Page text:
• Also by the way Thunderbird2, did you notice that when installing Ubuntu 7.10 (the latest version) it uses GB for the disk size, not GiB as your link and dschmitt's comment in that link seem to imply. Also when installing if I use the "File Browser" application it shows the properties of files like bzcmp to be "2.1 KB (2128 bytes)" and chgrp "32.6 KB (33416 bytes)" and sh.distrib "685.2 KB (701680 bytes)". Note it is using KB in the binary sense here as well. I'll be happy to take screen shots for you if you wish? Fnagaton 21:03, 25 March 2008 (UTC)
  • Fnagaton, I’m glad you pointed out yet another authoritative real-world player in the computer world (Ubuntu) that uses “GB” to denote binary math. But let’s not allow ourselves to be corralled so we’re effectively trying to prove or disprove whether or not there are any manufacturers who use the IEC prefixes. Only a common-sense test is of any validity in determining what future MOSNUM policy should be. Too few (if any) manufacturers use IEC terminology like “gibibyte” and too few (if any) general-circulation computer magazines do.

    There are exquisitely good, unambiguous Spanish words for familial relationships (like the mother of my daughter’s husband) that English has no equivalent for. I believe Spanish even has words that distinguish which gender a cousin is as well as whether it’s paternal or maternal relationship. The equivalent terms in English are too few and ambiguous. Still, it would be unwise to use them in an English-language encyclopedia in a routine “oh… didn’t-cha know”–fashion as they would be poorly recognized.

    It doesn’t matter if Wikipedia provides a link to an article explaining what “mebibyte” means, dictionaries and encyclopedias don’t create articles for new words until they achieve a certain measure of ubiquity in real-world usage. Why in the world would anyone advocate that Wikipedia be immune from this common-sense standard? Even though the IEC prefixes (mebibyte, gibibyte, and their unit symbols) are unambiguous, they amount to nothing more than a “proposal that failed to catch on”. As such, they are poorly recognized and are a poor choice to rely upon in Wikipedia. Greg L (my talk) 22:01, 25 March 2008 (UTC)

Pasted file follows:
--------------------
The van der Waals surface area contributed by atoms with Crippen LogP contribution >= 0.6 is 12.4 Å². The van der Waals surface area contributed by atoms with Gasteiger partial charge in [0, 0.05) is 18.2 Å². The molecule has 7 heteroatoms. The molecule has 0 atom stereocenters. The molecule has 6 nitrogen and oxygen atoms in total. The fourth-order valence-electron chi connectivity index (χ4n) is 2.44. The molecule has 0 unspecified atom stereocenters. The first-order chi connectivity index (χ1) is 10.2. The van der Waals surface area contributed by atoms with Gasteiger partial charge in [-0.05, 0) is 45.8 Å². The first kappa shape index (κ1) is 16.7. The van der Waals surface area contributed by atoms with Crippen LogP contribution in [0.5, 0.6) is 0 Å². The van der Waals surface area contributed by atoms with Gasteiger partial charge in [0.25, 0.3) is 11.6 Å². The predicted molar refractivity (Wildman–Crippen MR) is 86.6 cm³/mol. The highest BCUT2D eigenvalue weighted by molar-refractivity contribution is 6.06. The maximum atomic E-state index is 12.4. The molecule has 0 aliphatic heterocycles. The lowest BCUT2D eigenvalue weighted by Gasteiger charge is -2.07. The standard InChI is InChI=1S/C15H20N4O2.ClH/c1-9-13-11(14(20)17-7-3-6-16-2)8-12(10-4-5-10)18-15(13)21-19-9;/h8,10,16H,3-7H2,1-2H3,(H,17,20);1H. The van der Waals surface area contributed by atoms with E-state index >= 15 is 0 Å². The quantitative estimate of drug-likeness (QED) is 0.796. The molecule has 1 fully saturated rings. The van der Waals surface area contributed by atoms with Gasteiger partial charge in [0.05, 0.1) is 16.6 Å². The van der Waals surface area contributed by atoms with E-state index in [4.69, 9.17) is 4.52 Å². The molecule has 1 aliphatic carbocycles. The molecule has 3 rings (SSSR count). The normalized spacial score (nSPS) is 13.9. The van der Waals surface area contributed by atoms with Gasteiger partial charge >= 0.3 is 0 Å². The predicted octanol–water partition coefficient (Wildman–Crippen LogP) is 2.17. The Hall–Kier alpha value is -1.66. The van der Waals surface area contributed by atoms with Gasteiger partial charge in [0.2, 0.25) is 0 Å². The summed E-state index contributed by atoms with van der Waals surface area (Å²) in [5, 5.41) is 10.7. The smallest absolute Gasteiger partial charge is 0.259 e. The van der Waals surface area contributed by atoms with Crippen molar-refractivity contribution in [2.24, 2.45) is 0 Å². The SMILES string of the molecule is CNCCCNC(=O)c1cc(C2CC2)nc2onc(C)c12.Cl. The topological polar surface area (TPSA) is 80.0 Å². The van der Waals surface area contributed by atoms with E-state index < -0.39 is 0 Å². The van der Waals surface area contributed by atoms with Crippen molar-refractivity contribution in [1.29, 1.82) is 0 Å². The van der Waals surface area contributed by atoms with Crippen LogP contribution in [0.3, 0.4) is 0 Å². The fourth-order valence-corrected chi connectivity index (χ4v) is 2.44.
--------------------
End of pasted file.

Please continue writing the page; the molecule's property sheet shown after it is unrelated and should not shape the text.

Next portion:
• I'm a bit surprised by all this ranting against something that is not being proposed. It is not proposed to strike all mention of GB (etc). The proposal is to leave as primary unit, the one from the source, which will almost always be GB (etc) according to your statements. Just, because we know that GB is ambiguous, it is requested to disambiguate in brackets or footnotes. It is proposed to add an expression of the quantity as a power of 2 or 10 or by equating or converting it to the IEC units. A reader who is not aware of the meaning of the disambiguating unit can either ignore it or follow the link to the explanation. So their is no question of ignoring what manufacturers and marketeers put in their communications. Just adding an appropriate disambiguation. −Woodstone (talk) 21:09, 25 March 2008 (UTC)
  • That's not the point and Greg has made it clear what the actual point is i.e. "don't use IEC prefixes to disambiguate when the article sources don't use them". It is completely unambiguous to state the exact number of bytes for disambiguation without needing to push the POV that IEC prefixes can be used. Fnagaton 21:16, 25 March 2008 (UTC)
    • Um, I wouldn't say that it was POV that IEC prefixes can be used... there's absolutely no reason to suppose that they can't. Shouldn't, maybe, but it's certainly possible to use them. It seems pretty clear here that the situation is that there's no consensus that they should be used, and no consensus to deprecate their use. Now, without formulating a specific proposal from this, do people agree or disagree? I know, I'll start a new section ;) … actually, that's not a bad idea. SamBC(talk) 21:40, 25 March 2008 (UTC)